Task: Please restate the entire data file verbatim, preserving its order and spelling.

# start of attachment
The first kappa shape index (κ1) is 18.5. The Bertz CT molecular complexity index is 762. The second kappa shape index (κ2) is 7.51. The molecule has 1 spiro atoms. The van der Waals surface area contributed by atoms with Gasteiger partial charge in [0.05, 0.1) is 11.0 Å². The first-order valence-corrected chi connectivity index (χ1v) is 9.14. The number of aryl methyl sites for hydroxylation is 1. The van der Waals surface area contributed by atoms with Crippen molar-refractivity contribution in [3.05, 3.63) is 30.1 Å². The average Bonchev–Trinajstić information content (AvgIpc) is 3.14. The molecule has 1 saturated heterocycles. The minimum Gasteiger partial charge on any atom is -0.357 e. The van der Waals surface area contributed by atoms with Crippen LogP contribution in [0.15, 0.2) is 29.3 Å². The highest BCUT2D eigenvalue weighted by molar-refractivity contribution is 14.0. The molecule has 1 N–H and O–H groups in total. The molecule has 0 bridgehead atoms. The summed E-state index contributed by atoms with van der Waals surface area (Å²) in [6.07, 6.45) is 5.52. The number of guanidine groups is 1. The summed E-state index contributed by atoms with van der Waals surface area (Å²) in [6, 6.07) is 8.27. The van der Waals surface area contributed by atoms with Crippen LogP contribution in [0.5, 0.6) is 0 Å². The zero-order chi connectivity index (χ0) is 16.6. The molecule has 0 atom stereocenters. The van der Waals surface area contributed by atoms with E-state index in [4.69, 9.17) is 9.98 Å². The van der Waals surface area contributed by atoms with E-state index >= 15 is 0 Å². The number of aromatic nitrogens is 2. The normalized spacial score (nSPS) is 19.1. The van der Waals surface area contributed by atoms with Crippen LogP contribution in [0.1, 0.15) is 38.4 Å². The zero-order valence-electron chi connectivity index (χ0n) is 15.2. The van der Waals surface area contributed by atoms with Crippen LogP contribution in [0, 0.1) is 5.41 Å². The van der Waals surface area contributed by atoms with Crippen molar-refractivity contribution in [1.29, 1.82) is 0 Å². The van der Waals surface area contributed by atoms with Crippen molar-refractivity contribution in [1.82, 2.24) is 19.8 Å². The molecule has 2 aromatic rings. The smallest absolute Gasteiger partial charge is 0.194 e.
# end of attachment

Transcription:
The first kappa shape index (κ1) is 18.5. The Bertz CT molecular complexity index is 762. The second kappa shape index (κ2) is 7.51. The molecule has 1 spiro atoms. The van der Waals surface area contributed by atoms with Gasteiger partial charge in [0.05, 0.1) is 11.0 Å². The first-order valence-corrected chi connectivity index (χ1v) is 9.14. The number of aryl methyl sites for hydroxylation is 1. The van der Waals surface area contributed by atoms with Crippen molar-refractivity contribution in [3.05, 3.63) is 30.1 Å². The average Bonchev–Trinajstić information content (AvgIpc) is 3.14. The molecule has 1 saturated heterocycles. The minimum Gasteiger partial charge on any atom is -0.357 e. The van der Waals surface area contributed by atoms with Crippen LogP contribution in [0.15, 0.2) is 29.3 Å². The highest BCUT2D eigenvalue weighted by molar-refractivity contribution is 14.0. The molecule has 1 N–H and O–H groups in total. The molecule has 0 bridgehead atoms. The summed E-state index contributed by atoms with van der Waals surface area (Å²) in [6.07, 6.45) is 5.52. The number of guanidine groups is 1. The summed E-state index contributed by atoms with van der Waals surface area (Å²) in [6, 6.07) is 8.27. The van der Waals surface area contributed by atoms with Crippen LogP contribution in [0.5, 0.6) is 0 Å². The zero-order chi connectivity index (χ0) is 16.6. The molecule has 0 atom stereocenters. The van der Waals surface area contributed by atoms with E-state index in [4.69, 9.17) is 9.98 Å². The van der Waals surface area contributed by atoms with E-state index >= 15 is 0 Å². The number of aromatic nitrogens is 2. The normalized spacial score (nSPS) is 19.1. The van der Waals surface area contributed by atoms with Crippen LogP contribution in [0.1, 0.15) is 38.4 Å². The zero-order valence-electron chi connectivity index (χ0n) is 15.2. The van der Waals surface area contributed by atoms with Crippen LogP contribution in [0, 0.1) is 5.41 Å². The van der Waals surface area contributed by atoms with Crippen molar-refractivity contribution in [1.29, 1.82) is 0 Å². The van der Waals surface area contributed by atoms with Crippen molar-refractivity contribution in [1.82, 2.24) is 19.8 Å². The molecule has 2 aromatic rings. The smallest absolute Gasteiger partial charge is 0.194 e.